Just like with a job search, it’s all about connections. While it’s possible to find the perfect job or rental “cold,” it’s not easy, and you will not have access to the best the market has to offer in either case. I shamelessly plugged our move on Facebook, asked for email introductions to friends’ friends and joined an online parents Yahoo listserve where I posted about our impeding move and did a daily scan for rental alerts. The Yahoo group was ultimately what got us access to a house that hadn’t even been listed, which is how most of the best places seem to be rented. I even pimped my search out when calling on preschools. Shop owners, the person in line at the grocery store: You never know who the one will be to connect you to your new home.
4. Attempt organization.
When you’re leaving phone messages, writing emails and texting to multiple landlords and agents about multiple listings, it can get confusing fast. For my first blitz, I printed out the specs of each place I planned to see and scribbled in new contact names, phone numbers, notes on the property, etc. Every new appointment got a name address and contact number in my calendar with any notes on calling ahead to confirm appointment. My organization started to break down as I’d take calls when my pen would go missing or two Carolyns would call about separate places, but the general structure kept me from losing my mind, and losing out on quality listings—I found that leaving a message often didn’t work and I’d need to call several times before securing an appointment.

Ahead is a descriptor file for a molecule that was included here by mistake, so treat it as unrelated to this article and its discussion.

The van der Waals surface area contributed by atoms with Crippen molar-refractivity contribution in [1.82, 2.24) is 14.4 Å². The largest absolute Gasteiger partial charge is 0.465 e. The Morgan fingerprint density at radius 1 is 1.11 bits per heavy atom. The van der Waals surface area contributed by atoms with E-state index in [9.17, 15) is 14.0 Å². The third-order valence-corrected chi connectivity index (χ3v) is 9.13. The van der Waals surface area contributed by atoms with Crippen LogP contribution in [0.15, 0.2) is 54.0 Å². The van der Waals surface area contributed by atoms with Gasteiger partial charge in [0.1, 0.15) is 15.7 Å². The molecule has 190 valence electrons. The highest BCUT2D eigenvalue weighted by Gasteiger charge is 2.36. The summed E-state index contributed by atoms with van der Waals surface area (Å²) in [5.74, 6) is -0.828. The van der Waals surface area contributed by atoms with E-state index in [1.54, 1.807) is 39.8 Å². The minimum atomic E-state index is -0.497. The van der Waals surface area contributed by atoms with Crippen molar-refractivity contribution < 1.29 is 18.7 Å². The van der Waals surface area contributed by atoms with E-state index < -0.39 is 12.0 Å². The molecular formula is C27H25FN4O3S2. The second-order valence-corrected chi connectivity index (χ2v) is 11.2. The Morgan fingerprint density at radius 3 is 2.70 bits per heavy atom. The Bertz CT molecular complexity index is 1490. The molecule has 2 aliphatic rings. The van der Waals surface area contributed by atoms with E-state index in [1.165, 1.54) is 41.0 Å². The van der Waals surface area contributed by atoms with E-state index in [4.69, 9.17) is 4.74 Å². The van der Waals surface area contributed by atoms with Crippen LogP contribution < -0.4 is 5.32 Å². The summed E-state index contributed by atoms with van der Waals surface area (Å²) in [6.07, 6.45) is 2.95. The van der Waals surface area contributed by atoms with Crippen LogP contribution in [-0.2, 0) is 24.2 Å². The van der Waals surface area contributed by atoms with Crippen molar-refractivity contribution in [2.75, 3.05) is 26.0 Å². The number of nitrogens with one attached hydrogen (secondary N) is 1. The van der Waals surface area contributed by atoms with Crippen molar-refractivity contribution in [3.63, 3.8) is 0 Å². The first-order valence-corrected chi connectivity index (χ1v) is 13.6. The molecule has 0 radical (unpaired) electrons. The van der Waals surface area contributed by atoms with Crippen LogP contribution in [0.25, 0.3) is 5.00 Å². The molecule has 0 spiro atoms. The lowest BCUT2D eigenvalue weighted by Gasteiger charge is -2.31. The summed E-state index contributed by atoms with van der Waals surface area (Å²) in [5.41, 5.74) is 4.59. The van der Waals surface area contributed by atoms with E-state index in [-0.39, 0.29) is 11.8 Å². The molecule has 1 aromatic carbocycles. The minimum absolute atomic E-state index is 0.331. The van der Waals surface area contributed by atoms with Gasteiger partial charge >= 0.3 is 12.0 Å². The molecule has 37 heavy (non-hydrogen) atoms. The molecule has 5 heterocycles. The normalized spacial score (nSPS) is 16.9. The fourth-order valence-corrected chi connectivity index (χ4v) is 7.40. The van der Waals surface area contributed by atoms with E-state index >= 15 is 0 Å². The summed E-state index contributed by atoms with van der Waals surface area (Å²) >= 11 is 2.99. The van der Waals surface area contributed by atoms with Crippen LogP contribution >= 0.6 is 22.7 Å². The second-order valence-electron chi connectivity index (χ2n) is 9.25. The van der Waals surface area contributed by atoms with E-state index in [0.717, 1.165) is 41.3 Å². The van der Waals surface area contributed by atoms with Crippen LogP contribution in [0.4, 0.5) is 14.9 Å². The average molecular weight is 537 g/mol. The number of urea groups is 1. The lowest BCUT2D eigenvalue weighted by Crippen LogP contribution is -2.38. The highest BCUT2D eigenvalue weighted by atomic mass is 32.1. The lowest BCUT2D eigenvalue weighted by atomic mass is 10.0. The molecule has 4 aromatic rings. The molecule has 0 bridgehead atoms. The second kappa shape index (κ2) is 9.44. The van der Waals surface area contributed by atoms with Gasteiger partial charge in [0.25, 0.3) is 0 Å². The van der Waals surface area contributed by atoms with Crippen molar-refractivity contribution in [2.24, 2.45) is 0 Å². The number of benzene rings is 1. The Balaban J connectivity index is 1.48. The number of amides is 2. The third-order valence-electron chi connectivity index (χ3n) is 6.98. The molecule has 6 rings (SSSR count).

5. Be the most prepared renter on the block.
In the New York real estate rental market, the best places can be snapped up in minutes. You quickly learn to show up with all pertinent documents in hand: bank account numbers and statements, paystubs, a copy of your credit score, and cash or a check to write an initial on-the-spot deposit. While L.A. rentals don’t seem to operate on the minute-by-minute basis that NYC ones do, coming to a showing prepared puts you ahead of the competition and shows you’re serious. If you’ve started the application process, return the requested documents ASAP. Filling out our prospective landlord’s documents within the day showed her we were serious and may have persuaded her that she needn’t look further for the ideal renter.
6. Connect with your potential landlord.